Are emerging markets in a comeback?

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Emerging markets have been in the dumps since late 2010 as investors have worried about inflation in countries such as China. But the tide may be turning.

The first piece of evidence is simple price action: The iShares MSCI Emerging Markets Index ( EEM ), a broad measure of the sector, has gained almost 5 percent in the last two weeks while the S&P 500 has barely moved (purple and blue lines on chart below, respectively). That marks a complete reversal of the performance from mid-October through mid-February.

And last Tuesday, as Pete wrote on InsideOptions, our Heat Seeker system spotted a large bullish call spread that's positioning for the fund to rally another 11 percent by April expiration.

We all know that stocks provide a great view into the future, so we often see trends unfolding in the market before they're corroborated in news stories. That appears to be the case with emerging markets now. But I have a few more ideas about what's going on:

--We're returning to a "weak dollar" trend similar to the 2002-2007 period . Despite plenty of evidence that the economy is in recovery, the Federal Reserve is committed to keeping interest rates near zero percent. Meanwhile, other central bankers--including the Europeans--have raised rates or seem willing to do so. Add to that the breakout in oil prices, and things look terrible for the greenback.

--Emerging markets have been in a secular bull market since 2002. The basic factor driving that move is the huge income growth in countries such as China, India, Brazil, Peru. You know, the whole "emerging middle class" mantra. That trend is real, huge, and still pretty reliable--especially because those countries are doing a much better job than the United States at putting citizens to work.

--The sector has been punished long enough. Stocks in long-term booms can spend months or years consolidating before resuming their uptrend. Look at names like Microsoft between 1992 and 1994 and Cisco Systems between 1993 and 1995 for similar examples of this pattern: They made giant moves then stalled, but the fundamentals (in their case, the rise of tech) remained in place. After a period of consolidation, the rallies continued.


Getting back to the recent strength we've seen in emerging-market stocks, one thing that caught my attention was the fact that financials seem to be leading the gains. For example, Peru's Credicorp ( BAP ) is up 9 percent in the last two weeks, and Colombia's Bancolombia ( CIB ) has climbed 11 percent. India's ICICI Bank ( IBN ) moved a little earlier before pulling back but is still up 8 percent in the last month.

EEM vs. SPX These stocks have been in intermediate downtrends and are now contending with resistance at their 50-day moving averages, so investors should watch how they trade in the next few sessions.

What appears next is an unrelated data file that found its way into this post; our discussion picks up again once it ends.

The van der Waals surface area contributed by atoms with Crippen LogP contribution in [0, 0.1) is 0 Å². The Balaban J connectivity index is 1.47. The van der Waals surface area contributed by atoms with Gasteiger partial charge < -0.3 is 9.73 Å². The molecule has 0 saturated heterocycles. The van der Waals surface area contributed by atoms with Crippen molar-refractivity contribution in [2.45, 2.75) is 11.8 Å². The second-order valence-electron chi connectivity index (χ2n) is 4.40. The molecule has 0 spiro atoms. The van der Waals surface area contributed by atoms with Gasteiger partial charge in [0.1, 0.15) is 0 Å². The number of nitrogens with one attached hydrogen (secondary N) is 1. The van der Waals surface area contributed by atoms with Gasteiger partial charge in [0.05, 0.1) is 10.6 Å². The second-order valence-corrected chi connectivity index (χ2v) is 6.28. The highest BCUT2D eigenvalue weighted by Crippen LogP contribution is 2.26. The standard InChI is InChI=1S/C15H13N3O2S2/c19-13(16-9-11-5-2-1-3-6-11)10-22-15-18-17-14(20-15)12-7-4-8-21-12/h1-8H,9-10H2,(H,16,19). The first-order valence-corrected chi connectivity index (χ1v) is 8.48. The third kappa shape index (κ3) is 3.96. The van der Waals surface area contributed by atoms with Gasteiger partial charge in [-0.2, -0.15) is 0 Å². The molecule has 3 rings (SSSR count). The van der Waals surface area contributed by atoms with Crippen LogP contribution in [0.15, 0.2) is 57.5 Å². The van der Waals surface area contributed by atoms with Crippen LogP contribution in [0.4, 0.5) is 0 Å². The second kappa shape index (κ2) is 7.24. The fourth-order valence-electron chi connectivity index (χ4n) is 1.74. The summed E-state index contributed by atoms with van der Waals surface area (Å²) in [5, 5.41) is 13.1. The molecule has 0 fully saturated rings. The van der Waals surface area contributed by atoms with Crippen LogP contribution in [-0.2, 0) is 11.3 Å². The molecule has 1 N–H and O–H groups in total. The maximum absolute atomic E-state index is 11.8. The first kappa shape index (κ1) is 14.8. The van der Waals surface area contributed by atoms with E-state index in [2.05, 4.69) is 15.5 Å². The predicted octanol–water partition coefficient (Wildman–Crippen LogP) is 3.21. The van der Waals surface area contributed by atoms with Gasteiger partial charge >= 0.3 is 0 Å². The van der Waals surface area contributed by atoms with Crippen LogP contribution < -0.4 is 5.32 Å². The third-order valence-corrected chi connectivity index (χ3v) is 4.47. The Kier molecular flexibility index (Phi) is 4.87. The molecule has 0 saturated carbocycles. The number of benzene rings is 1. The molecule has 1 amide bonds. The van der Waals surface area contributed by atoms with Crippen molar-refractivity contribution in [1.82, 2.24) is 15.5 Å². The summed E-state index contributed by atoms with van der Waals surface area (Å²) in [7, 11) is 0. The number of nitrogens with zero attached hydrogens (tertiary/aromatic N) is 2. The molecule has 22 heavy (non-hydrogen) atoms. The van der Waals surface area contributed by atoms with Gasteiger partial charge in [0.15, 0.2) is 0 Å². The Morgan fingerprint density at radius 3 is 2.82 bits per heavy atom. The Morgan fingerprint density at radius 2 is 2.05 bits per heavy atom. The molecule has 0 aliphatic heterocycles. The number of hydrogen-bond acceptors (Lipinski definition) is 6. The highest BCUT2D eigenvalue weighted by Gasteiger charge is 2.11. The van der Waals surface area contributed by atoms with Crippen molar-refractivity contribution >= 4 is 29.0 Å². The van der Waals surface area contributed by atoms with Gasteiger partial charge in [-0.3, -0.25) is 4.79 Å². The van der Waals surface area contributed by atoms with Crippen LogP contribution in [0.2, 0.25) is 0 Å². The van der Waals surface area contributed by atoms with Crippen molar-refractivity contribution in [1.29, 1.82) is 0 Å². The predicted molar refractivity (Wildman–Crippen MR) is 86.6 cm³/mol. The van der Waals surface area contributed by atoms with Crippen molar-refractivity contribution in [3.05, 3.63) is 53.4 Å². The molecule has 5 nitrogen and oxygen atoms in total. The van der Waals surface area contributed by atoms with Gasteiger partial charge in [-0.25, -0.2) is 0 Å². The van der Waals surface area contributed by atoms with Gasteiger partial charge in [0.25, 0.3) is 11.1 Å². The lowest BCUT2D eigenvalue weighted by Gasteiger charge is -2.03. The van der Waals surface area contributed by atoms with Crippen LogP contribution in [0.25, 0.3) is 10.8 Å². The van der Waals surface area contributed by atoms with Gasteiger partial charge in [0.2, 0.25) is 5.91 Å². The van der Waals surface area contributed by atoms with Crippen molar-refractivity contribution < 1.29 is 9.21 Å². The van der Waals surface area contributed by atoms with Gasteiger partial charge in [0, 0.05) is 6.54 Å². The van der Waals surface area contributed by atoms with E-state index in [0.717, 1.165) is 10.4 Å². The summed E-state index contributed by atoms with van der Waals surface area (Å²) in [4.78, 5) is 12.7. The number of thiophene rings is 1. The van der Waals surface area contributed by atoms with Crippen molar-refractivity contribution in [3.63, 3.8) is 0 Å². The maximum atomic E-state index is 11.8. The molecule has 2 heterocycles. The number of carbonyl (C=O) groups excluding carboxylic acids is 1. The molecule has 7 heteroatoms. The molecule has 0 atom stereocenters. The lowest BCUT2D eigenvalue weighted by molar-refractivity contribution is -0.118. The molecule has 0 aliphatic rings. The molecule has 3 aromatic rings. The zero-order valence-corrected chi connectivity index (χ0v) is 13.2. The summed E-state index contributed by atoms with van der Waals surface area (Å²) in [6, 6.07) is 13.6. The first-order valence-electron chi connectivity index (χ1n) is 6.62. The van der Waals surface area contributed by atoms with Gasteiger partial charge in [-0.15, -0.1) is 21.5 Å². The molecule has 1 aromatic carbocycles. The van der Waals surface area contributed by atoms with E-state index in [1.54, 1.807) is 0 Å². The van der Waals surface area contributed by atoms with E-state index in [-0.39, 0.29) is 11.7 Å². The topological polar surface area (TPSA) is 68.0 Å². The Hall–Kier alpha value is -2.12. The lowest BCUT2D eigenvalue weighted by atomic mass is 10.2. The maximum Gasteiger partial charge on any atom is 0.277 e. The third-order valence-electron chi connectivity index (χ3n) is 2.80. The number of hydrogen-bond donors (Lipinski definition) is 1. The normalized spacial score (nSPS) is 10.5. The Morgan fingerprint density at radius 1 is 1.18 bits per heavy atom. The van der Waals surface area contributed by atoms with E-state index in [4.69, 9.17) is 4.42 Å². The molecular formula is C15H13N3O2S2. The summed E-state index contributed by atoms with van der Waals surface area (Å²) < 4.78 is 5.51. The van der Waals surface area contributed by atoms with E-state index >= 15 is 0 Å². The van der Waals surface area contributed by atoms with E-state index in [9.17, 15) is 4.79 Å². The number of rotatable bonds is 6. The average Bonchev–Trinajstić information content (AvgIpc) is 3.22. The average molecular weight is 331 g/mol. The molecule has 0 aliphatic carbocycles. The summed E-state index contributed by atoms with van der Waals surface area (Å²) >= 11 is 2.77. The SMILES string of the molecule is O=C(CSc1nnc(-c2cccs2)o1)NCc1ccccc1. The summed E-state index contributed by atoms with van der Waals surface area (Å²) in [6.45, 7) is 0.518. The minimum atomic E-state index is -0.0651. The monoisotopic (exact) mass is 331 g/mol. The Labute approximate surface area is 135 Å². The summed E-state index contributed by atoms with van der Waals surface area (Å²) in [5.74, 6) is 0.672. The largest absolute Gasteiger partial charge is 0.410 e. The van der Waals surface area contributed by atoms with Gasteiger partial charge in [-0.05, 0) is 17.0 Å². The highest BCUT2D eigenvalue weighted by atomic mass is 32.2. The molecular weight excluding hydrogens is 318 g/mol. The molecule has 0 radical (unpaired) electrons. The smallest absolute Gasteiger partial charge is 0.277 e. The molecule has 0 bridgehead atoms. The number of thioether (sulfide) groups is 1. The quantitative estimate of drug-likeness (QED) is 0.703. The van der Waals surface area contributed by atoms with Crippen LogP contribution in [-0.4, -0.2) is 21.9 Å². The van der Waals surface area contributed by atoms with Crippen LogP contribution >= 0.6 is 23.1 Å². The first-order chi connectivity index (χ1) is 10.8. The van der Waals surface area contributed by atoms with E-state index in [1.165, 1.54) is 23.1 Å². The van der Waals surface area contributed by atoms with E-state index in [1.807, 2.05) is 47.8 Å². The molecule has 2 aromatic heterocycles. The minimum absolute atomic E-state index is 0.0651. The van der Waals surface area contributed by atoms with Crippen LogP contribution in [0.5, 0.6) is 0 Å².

Now is the the time to think about getting long. (Something I plan to do.) Financials are good trades because they're a relatively simple way to ride economic growth. More GDP means more money moving around, more credit cards, more bank deposits, and more loans. Another consideration is that most emerging markets deleveraged between 1980 and 2000 at the same time their populations grew. That means more people, but less debt--great news for banks!

As a quick example, consider that BAP's loan book grew at 24 percent in the fourth quarter, more than twice the rate that the economy expanded. IBN and the others are singing a similar tune. (Yes, this will probably result in a U.S.-style debt crash at some point down the road, but that is years or decades away.)

Two other names worth exploring include Brazilian heavyweights Banco Itau ( ITUB ) and Banco Bradesco (BBD). Some other emerging-market stocks outside the financial sector that merit attention include Russia as a whole using the Market Vectors Russia ETF (RSX), which Pete has covered a lot, Russia's Mechel Steel (MTL), and Chinese software company Longtop Financial Technologies, which has gotten beaten down to long-term support despite reporting some terrific numbers on Jan. 31.

Another name I like is China New Borun (BORN), a distillery company that is inexpensive by any metric (forward earnings of five times despite year-over-year net income growing 53 percent). One more is AES, a U.S. company that owns utilities around the world and recently saw some bullish call buying.

Once again, these are just some ideas and please do your own research to be comfortable with your picks. The important thing is that now is the time to start looking--not in three months after they've rallied and everyone is talking about it.

Disclosure: I own BORN shares.

(A version of this article appeared in optionMONSTER's Open Order newsletter of March 9. Chart courtesy of tradeMONSTER.)




The views and opinions expressed herein are the views and opinions of the author and do not necessarily reflect those of The NASDAQ OMX Group, Inc.

Copyright © 2010 OptionMonster® Holdings, Inc. All Rights Reserved.


This article appears in: Investing , Options

Referenced Stocks: BAP , CIB , EEM , IBN , ITUB

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